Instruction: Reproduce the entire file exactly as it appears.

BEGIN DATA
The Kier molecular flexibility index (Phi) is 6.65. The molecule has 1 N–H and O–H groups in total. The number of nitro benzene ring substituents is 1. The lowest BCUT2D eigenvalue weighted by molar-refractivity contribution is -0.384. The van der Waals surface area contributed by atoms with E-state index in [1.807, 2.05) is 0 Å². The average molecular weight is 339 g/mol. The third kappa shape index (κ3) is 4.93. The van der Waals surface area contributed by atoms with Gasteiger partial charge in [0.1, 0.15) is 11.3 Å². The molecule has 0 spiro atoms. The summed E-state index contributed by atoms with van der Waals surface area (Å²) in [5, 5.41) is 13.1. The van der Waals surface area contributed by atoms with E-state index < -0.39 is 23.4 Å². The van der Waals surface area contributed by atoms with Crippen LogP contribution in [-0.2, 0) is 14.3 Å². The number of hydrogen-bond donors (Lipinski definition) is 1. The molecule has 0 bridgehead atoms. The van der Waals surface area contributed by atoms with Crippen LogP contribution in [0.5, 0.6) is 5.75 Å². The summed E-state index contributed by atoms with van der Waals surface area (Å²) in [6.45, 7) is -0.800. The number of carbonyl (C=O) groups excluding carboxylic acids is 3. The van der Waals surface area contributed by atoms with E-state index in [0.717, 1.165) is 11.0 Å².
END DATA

The Kier molecular flexibility index (Phi) is 6.65. The molecule has 1 N–H and O–H groups in total. The number of nitro benzene ring substituents is 1. The lowest BCUT2D eigenvalue weighted by molar-refractivity contribution is -0.384. The van der Waals surface area contributed by atoms with E-state index in [1.807, 2.05) is 0 Å². The average molecular weight is 339 g/mol. The third kappa shape index (κ3) is 4.93. The van der Waals surface area contributed by atoms with Gasteiger partial charge in [0.1, 0.15) is 11.3 Å². The molecule has 0 spiro atoms. The summed E-state index contributed by atoms with van der Waals surface area (Å²) in [5, 5.41) is 13.1. The van der Waals surface area contributed by atoms with E-state index < -0.39 is 23.4 Å². The van der Waals surface area contributed by atoms with Crippen LogP contribution in [-0.2, 0) is 14.3 Å². The number of hydrogen-bond donors (Lipinski definition) is 1. The molecule has 0 bridgehead atoms. The van der Waals surface area contributed by atoms with Crippen LogP contribution in [0.5, 0.6) is 5.75 Å². The summed E-state index contributed by atoms with van der Waals surface area (Å²) in [6.45, 7) is -0.800. The number of carbonyl (C=O) groups excluding carboxylic acids is 3. The van der Waals surface area contributed by atoms with E-state index in [0.717, 1.165) is 11.0 Å².